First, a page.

January 18, 2017
Journal Article

Sensor Fish: an autonomous sensor package for characterizing complex flow fields and fish passage

Zhiqun Deng
Jayson Martinez
Jun Lu

Abstract

Fish passing through dams or other hydraulic structures may be injured or killed despite advances in turbine design, project operations, and other fish bypass systems. The Sensor Fish (SF) device is an autonomous sensor package that characterizes the physical conditions and stressors to which fish are exposed during passage through hydro facilities. It was designed to move passively as a neutrally buoyant object through severe hydraulic environments, while collecting high-resolution sensor data. Since its first generation1, the SF device has been successfully deployed in many fish passage studies and has evolved to be a major tool for characterizing fish passage conditions during fish passage in the Columbia River Basin. To better accelerate hydropower development, the U.S. Department of Energy Water Power Program provided funding to develop a new generation (Gen 2 SF) to incorporate more capabilities and accommodate a wider range of users over a broader range of turbine designs and operating environments. The Gen 2 SF (Figure 1) is approximately the size and density of a yearling salmon smolt and is nearly neutrally buoyant. It contains three-dimensional (3D) rotation sensors, 3D linear acceleration sensors, a pressure sensor, a temperature sensor, a 3D orientation sensor, a radiofrequency (RF) transmitter, and a recovery module2. A low-power microcontroller collects data from the sensors and stores up to 5 min of data on internal flash memory at a sampling frequency of 2048 Hz. The recovery module makes the SF positively buoyant after a pre-programmed period of time, causing it to float to the surface for recovery.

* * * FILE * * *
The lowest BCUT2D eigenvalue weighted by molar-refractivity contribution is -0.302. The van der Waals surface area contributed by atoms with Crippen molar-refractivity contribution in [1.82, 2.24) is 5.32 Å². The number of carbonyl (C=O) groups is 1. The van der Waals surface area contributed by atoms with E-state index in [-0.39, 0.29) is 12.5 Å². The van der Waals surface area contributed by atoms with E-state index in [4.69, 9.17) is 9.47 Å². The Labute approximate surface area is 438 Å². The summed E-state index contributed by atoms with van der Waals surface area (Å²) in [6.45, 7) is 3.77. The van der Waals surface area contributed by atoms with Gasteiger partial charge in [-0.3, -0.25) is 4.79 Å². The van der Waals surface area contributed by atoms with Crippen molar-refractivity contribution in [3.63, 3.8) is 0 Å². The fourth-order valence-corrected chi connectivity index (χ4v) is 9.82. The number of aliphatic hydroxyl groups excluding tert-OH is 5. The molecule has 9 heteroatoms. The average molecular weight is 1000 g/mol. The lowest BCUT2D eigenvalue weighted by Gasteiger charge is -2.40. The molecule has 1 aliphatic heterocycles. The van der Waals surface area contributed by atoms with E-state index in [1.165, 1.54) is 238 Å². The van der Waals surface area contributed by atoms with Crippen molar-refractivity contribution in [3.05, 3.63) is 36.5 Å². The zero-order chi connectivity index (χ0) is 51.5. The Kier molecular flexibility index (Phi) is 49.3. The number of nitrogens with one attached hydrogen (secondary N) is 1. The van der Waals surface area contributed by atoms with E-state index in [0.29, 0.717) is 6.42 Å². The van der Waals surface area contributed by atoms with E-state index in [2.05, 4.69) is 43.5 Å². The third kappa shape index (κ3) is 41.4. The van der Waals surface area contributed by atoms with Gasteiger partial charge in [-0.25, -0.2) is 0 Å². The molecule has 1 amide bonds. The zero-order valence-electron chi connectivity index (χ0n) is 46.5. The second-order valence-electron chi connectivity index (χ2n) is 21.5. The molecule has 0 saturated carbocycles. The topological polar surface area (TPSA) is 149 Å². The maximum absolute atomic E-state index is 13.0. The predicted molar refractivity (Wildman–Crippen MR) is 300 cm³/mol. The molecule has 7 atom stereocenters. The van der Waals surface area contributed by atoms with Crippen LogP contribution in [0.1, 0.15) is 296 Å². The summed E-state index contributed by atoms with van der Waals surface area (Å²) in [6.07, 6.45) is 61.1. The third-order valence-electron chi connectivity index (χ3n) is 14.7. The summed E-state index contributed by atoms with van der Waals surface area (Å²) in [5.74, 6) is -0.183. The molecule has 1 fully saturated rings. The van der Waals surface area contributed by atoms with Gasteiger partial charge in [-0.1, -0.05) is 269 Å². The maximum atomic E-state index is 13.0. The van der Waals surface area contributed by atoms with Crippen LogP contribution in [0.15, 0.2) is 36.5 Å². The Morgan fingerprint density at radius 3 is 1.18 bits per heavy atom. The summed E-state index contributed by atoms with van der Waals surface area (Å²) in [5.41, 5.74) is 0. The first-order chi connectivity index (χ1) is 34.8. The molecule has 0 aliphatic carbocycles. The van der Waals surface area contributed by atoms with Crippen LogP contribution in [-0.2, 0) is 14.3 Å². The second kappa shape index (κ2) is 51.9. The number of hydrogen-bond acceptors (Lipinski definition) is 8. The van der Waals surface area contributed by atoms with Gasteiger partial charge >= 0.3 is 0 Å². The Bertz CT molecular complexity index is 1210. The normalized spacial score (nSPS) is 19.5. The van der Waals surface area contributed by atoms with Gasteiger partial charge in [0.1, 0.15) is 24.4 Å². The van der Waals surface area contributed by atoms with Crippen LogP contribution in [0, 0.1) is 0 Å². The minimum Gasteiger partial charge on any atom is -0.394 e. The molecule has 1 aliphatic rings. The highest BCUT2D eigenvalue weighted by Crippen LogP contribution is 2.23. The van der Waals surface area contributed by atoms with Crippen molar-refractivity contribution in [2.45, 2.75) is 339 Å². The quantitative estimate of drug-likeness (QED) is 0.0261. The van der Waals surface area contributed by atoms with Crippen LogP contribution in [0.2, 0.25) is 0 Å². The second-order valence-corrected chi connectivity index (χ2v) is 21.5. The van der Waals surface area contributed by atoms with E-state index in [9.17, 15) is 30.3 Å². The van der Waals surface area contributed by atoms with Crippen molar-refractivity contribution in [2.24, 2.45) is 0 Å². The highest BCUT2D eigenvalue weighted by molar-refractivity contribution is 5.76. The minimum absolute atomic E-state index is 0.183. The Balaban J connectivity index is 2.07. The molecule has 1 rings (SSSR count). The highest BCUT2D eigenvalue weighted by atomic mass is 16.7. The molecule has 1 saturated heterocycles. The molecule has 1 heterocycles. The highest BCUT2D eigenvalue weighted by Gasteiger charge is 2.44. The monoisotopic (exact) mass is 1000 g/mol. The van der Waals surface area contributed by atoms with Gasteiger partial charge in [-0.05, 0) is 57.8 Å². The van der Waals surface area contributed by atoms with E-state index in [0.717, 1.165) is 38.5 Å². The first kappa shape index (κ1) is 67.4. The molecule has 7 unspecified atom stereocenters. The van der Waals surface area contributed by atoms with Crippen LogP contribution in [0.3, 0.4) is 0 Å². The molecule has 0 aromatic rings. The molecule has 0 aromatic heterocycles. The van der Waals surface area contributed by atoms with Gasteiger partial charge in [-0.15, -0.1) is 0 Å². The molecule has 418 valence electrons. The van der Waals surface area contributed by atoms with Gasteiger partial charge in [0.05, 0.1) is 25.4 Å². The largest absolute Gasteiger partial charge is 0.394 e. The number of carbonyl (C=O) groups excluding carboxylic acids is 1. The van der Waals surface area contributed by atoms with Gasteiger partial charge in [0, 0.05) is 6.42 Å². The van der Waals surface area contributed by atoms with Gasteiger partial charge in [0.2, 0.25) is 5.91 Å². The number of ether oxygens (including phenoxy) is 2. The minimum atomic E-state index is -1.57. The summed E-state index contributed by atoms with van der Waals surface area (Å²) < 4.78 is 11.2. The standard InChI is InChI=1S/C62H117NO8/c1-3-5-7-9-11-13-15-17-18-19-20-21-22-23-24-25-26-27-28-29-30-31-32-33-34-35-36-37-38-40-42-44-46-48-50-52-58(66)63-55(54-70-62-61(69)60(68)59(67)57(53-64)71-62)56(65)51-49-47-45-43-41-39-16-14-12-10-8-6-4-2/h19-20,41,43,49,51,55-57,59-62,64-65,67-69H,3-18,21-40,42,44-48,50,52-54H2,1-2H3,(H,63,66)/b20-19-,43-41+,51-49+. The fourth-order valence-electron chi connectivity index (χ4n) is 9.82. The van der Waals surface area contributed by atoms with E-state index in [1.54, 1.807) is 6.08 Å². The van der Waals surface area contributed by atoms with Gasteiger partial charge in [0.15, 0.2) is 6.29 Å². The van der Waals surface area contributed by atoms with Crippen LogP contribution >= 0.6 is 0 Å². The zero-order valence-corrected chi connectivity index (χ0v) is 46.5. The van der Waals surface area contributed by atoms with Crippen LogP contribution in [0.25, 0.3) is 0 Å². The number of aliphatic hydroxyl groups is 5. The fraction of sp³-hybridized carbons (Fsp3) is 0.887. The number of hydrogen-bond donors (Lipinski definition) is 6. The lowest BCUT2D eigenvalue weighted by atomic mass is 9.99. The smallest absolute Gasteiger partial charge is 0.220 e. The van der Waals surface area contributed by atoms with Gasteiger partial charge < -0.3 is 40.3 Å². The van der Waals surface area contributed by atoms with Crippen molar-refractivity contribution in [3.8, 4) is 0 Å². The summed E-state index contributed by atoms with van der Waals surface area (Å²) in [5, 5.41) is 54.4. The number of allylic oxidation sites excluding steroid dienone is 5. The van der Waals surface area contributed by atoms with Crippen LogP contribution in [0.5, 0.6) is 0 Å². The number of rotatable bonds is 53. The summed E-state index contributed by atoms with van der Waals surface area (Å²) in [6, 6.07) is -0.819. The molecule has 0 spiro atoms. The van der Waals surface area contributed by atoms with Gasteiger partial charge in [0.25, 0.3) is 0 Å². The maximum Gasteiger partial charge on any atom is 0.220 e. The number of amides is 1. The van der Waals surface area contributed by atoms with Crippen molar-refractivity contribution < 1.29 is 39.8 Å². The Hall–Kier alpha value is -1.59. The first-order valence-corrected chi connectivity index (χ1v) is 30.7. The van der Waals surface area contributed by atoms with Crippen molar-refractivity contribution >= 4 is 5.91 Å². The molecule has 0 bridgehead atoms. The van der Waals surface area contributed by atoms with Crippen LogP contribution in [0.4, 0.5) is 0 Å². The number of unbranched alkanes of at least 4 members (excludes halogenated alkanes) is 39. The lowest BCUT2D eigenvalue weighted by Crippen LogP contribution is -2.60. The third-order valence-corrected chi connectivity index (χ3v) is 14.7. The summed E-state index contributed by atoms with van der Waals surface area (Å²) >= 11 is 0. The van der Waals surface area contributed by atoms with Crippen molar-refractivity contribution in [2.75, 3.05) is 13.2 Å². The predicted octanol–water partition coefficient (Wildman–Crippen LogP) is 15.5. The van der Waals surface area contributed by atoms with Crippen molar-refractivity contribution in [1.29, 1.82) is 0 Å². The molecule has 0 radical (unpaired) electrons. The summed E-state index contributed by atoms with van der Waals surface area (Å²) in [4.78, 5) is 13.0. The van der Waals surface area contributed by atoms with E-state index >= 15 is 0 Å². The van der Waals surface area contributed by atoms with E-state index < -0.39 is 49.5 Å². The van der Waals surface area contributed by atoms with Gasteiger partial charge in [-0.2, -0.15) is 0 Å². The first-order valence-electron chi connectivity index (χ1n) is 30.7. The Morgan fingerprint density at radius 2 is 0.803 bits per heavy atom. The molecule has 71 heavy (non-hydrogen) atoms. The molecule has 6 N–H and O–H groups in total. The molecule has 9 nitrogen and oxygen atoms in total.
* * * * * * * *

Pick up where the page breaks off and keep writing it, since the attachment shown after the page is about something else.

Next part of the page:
Revised: January 18, 2017 | Published: October 4, 2016

Citation

Deng Z., J.J. Martinez, and J. Lu. 2016. "Sensor Fish: an autonomous sensor package for characterizing complex flow fields and fish passage." EWRI Currents 18, no. 3:11. PNNL-SA-117426.

Research topics